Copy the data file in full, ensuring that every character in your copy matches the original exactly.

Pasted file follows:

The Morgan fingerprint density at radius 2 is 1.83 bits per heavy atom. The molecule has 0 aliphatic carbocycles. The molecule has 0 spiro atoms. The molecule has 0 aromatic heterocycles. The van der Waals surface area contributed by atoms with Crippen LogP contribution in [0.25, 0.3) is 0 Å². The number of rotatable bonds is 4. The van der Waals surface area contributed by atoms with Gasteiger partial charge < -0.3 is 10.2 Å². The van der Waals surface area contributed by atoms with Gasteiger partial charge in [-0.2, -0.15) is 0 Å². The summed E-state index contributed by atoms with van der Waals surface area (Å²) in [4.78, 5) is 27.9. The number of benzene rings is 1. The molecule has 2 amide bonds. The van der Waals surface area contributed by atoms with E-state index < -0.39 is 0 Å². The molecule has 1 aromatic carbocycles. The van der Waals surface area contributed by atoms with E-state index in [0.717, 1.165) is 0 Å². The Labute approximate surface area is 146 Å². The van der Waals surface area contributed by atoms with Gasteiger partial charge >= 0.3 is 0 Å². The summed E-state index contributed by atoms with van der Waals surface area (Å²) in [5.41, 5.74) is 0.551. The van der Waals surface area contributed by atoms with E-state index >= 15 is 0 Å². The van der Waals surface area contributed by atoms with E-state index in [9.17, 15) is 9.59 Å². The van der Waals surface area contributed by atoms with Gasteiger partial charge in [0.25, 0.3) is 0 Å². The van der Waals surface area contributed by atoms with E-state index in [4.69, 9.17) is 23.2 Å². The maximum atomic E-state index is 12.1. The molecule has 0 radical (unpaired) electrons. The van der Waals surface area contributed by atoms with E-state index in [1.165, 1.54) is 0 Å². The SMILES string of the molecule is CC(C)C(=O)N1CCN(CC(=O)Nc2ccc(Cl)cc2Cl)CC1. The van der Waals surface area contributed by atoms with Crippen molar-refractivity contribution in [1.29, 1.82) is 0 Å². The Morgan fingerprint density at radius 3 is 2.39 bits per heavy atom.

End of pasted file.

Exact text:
The Morgan fingerprint density at radius 2 is 1.83 bits per heavy atom. The molecule has 0 aliphatic carbocycles. The molecule has 0 spiro atoms. The molecule has 0 aromatic heterocycles. The van der Waals surface area contributed by atoms with Crippen LogP contribution in [0.25, 0.3) is 0 Å². The number of rotatable bonds is 4. The van der Waals surface area contributed by atoms with Gasteiger partial charge < -0.3 is 10.2 Å². The van der Waals surface area contributed by atoms with Gasteiger partial charge in [-0.2, -0.15) is 0 Å². The summed E-state index contributed by atoms with van der Waals surface area (Å²) in [4.78, 5) is 27.9. The number of benzene rings is 1. The molecule has 2 amide bonds. The van der Waals surface area contributed by atoms with E-state index < -0.39 is 0 Å². The molecule has 1 aromatic carbocycles. The van der Waals surface area contributed by atoms with E-state index in [0.717, 1.165) is 0 Å². The Labute approximate surface area is 146 Å². The van der Waals surface area contributed by atoms with Gasteiger partial charge >= 0.3 is 0 Å². The summed E-state index contributed by atoms with van der Waals surface area (Å²) in [5.41, 5.74) is 0.551. The van der Waals surface area contributed by atoms with E-state index >= 15 is 0 Å². The van der Waals surface area contributed by atoms with E-state index in [9.17, 15) is 9.59 Å². The van der Waals surface area contributed by atoms with Gasteiger partial charge in [0.25, 0.3) is 0 Å². The van der Waals surface area contributed by atoms with E-state index in [4.69, 9.17) is 23.2 Å². The maximum atomic E-state index is 12.1. The molecule has 0 radical (unpaired) electrons. The van der Waals surface area contributed by atoms with E-state index in [1.165, 1.54) is 0 Å². The SMILES string of the molecule is CC(C)C(=O)N1CCN(CC(=O)Nc2ccc(Cl)cc2Cl)CC1. The van der Waals surface area contributed by atoms with Crippen molar-refractivity contribution in [1.29, 1.82) is 0 Å². The Morgan fingerprint density at radius 3 is 2.39 bits per heavy atom.